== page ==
Stephen King’s Full Dark, No Stars

I haunted the library’s one-week express bookshelf, looking for Stephen King’s latest four novellas titled Full Dark, No Stars. I visited the shelf three different times at the Mid-Manhattan Library, hoping the supply would be replenished, but each time there would be no King—only Laurell K. Hamilton and Dean Koontz. I had finally picked up Peter Straub’s latest collection of short stories and resigned myself to that when I made one last pass near the One-Week Book Express and found a library cart nearby with King’s new book on it. So happy, I cracked it right open on the subway trip home to read the first story of the collection, “1922.”

This story ended up being my favorite in the book, dealing with a farmer right before the Great Depression who has a contrary wife. She has inherited land from her father that’s worth a lot of money and wants to sell it and move to the city where she can open a shop. Her husband wants to add the land to his and farm it. Since he can’t talk his wife into what he wants, he decides to kill her, enlisting the help of his fourteen-year-old son, and that of course is just the beginning of their problems.

Shortly after the man murders his wife, rats begin to plague him, but these aren’t normal rats—they’re supernatural rats the size of house cats, which seem to equal the amount of guilt that he carries around with him. That’s what got me the most in this story—the crippling guilt that the farmer and his son carry around with them after doing the deed. It’s like a palpable mass that is much more frightening, I think, than the rats could ever be. I read this story in broad daylight on the subway and it terrified me, yet was so engrossing that I almost missed my stop. That almost never happens.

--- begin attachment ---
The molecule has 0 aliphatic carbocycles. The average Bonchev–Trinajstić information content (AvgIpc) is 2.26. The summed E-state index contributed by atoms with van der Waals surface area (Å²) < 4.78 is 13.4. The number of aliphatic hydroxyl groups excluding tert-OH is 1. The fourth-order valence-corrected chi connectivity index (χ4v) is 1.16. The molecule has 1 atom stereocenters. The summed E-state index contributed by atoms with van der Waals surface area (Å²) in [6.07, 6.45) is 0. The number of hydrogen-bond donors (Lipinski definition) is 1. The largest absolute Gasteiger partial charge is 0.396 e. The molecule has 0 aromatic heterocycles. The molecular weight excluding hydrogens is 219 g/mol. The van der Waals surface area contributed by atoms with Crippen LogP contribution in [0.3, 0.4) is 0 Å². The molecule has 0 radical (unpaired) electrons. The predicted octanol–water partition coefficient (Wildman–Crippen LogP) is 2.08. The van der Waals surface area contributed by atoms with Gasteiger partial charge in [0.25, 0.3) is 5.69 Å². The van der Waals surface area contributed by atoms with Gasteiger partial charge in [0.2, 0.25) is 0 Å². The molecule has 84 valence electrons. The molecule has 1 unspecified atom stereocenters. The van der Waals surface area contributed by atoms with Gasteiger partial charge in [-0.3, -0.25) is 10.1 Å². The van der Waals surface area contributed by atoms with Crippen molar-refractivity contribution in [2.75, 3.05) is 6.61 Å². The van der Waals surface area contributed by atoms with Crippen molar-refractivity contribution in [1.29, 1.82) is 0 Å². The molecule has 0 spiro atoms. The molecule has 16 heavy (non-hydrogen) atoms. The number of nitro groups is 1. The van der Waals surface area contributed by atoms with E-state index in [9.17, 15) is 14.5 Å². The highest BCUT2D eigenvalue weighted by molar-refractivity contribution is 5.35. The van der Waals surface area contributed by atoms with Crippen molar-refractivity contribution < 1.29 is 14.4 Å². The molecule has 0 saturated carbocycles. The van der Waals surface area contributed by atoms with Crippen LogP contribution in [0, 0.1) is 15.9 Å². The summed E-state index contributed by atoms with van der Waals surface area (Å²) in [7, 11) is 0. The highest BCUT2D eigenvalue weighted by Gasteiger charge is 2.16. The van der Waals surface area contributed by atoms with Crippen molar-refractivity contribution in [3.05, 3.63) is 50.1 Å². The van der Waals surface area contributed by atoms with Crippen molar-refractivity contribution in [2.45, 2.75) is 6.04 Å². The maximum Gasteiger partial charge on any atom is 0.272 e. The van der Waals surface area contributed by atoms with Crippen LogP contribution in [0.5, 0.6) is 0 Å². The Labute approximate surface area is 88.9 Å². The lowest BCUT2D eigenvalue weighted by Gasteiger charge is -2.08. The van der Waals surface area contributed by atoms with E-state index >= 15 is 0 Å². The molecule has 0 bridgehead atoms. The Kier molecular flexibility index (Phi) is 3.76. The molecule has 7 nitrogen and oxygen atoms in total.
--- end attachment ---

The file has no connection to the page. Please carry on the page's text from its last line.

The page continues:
All of the novellas are related by characters with two selves—the light, good public face that most of the world sees and then the dark, evil face or self that comes out during the worst times. In “A Good Marriage,” the good wife “Darcy supposed that if she had been able to tell her mother what she was looking for, if she had explained about the Darker Girl who wasn’t quite her, she might have passed some time with a child psychiatrist. But it wasn’t the girl who interested her, it had never been the girl. What interested her was the idea that there was a whole other world behind the mirrors, and if you could walk through that other house (the Darker House) and out the door, the rest of that world would be waiting.”

Poor Darcy gets to see beyond her husband’s public face, and then finds herself immersed in that Darker House, and a darker world.

Full Dark, No Stars ended up being a satisfying read, and I finished it before the week was up. I’ll be thinking about identity and duality in a dark way for a while after the way King has tilted them in his novellas.

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